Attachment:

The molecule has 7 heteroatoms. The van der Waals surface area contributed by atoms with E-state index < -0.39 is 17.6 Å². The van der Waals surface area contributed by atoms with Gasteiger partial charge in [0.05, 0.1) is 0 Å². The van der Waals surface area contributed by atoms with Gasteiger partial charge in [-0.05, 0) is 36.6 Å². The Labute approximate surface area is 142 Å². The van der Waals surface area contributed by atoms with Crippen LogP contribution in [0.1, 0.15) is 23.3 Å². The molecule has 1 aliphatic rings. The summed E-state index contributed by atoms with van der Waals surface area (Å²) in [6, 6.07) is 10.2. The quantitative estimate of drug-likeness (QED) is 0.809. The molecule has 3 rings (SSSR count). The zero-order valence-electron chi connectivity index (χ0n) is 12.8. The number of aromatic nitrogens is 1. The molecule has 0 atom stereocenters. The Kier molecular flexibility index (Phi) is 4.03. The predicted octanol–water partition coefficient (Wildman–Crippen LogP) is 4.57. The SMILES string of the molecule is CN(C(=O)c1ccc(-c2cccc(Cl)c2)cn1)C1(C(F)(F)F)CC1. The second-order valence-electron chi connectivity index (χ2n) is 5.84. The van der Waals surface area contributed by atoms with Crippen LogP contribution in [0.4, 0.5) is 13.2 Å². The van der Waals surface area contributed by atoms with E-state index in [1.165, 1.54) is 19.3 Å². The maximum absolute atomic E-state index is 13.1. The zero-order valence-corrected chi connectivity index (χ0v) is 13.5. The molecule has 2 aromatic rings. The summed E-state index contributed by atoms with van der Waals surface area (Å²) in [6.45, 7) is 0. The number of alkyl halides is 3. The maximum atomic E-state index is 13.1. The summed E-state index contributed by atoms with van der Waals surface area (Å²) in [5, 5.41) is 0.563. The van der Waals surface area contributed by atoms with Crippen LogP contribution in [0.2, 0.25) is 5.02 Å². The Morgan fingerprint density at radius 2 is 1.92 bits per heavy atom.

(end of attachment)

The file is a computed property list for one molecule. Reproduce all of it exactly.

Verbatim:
The molecule has 7 heteroatoms. The van der Waals surface area contributed by atoms with E-state index < -0.39 is 17.6 Å². The van der Waals surface area contributed by atoms with Gasteiger partial charge in [0.05, 0.1) is 0 Å². The van der Waals surface area contributed by atoms with Gasteiger partial charge in [-0.05, 0) is 36.6 Å². The Labute approximate surface area is 142 Å². The van der Waals surface area contributed by atoms with Crippen LogP contribution in [0.1, 0.15) is 23.3 Å². The molecule has 1 aliphatic rings. The summed E-state index contributed by atoms with van der Waals surface area (Å²) in [6, 6.07) is 10.2. The quantitative estimate of drug-likeness (QED) is 0.809. The molecule has 3 rings (SSSR count). The zero-order valence-electron chi connectivity index (χ0n) is 12.8. The number of aromatic nitrogens is 1. The molecule has 0 atom stereocenters. The Kier molecular flexibility index (Phi) is 4.03. The predicted octanol–water partition coefficient (Wildman–Crippen LogP) is 4.57. The SMILES string of the molecule is CN(C(=O)c1ccc(-c2cccc(Cl)c2)cn1)C1(C(F)(F)F)CC1. The second-order valence-electron chi connectivity index (χ2n) is 5.84. The van der Waals surface area contributed by atoms with Crippen LogP contribution in [0.4, 0.5) is 13.2 Å². The van der Waals surface area contributed by atoms with E-state index in [1.165, 1.54) is 19.3 Å². The maximum absolute atomic E-state index is 13.1. The zero-order valence-corrected chi connectivity index (χ0v) is 13.5. The molecule has 2 aromatic rings. The summed E-state index contributed by atoms with van der Waals surface area (Å²) in [6.45, 7) is 0. The number of alkyl halides is 3. The maximum atomic E-state index is 13.1. The summed E-state index contributed by atoms with van der Waals surface area (Å²) in [5, 5.41) is 0.563. The van der Waals surface area contributed by atoms with Crippen LogP contribution in [0.2, 0.25) is 5.02 Å². The Morgan fingerprint density at radius 2 is 1.92 bits per heavy atom.